Let's try this again.
President Trump said Friday he will nominate Rep. John Ratcliffe (R-Texas) to serve as the United States' next director of national intelligence. It's the second time Trump put the congressman — who is considered an ardent Trump loyalist, and was a very vocal supporter of the president during the House impeachment inquiry — up for the role.
Trump eventually advised Ratcliffe last July not to take the job because he would have "gone through months of slander and libel." It's not entirely clear why that stance has changed, but Ratcliffe is still expected to face confirmation hurdles, as even some Republican lawmakers expressed concern over his credentials and suggested he may be too partisan for the role, which involves matters of national security. A senior administration official, however, told The Wall Street Journal that Republican senators are more open to the idea this time around, presumably because they just want to have someone step into the permanent role.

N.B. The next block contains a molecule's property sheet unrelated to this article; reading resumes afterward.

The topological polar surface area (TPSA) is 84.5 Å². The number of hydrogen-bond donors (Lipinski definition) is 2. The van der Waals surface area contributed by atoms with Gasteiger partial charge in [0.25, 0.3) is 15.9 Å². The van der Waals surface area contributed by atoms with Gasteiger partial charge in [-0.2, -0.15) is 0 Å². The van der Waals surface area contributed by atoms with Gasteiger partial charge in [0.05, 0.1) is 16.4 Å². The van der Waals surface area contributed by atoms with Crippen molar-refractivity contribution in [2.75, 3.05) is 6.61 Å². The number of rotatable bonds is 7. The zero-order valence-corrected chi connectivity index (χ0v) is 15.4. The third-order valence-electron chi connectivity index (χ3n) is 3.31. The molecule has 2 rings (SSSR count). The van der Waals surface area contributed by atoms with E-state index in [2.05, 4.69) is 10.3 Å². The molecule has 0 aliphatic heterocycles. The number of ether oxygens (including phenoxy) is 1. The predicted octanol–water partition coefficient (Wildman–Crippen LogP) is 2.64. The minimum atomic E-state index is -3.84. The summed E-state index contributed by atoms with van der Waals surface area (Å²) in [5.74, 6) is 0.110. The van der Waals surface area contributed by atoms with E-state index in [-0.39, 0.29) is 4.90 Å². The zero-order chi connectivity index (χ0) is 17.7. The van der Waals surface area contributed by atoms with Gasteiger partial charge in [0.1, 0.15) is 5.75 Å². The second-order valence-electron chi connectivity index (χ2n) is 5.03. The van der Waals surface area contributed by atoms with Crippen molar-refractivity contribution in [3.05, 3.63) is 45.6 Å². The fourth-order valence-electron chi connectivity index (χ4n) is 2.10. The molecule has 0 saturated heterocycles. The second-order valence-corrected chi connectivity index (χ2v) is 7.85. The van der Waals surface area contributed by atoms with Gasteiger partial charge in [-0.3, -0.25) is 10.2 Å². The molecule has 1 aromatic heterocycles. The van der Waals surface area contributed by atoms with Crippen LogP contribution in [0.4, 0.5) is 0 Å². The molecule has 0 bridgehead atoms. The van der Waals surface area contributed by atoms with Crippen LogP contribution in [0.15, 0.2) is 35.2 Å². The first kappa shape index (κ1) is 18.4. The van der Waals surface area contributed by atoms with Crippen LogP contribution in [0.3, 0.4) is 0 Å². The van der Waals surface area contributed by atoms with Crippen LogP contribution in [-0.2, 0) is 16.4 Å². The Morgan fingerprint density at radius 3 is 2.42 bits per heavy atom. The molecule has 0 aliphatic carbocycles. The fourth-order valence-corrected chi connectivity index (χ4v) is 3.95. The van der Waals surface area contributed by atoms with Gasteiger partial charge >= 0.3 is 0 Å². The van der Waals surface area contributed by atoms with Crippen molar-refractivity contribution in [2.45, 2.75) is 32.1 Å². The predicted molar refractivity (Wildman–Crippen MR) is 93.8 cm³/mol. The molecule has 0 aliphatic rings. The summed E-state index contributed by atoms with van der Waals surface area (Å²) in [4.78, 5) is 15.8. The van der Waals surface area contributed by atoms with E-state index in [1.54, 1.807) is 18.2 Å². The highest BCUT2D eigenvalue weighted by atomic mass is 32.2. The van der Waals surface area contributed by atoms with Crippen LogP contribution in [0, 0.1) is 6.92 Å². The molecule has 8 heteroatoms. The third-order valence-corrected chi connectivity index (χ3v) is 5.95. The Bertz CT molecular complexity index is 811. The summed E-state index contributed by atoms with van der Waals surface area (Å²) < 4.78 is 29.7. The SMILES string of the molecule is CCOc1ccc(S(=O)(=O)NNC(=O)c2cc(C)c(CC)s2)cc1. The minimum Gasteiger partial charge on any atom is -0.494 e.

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Democrats will likely resist the nomination. Senate Minority Leader Chuck Schumer (D-N.Y.) called him a "highly partisan operative" in a time, he said, where the intelligence needs bipartisan leadership, while Sen. Mark Warner (D-Va.), the top Democrat on the Senate Intelligence Committee, said it's "hard for me" to see why any concerns about Ratcliffe's partisanship would have changed.
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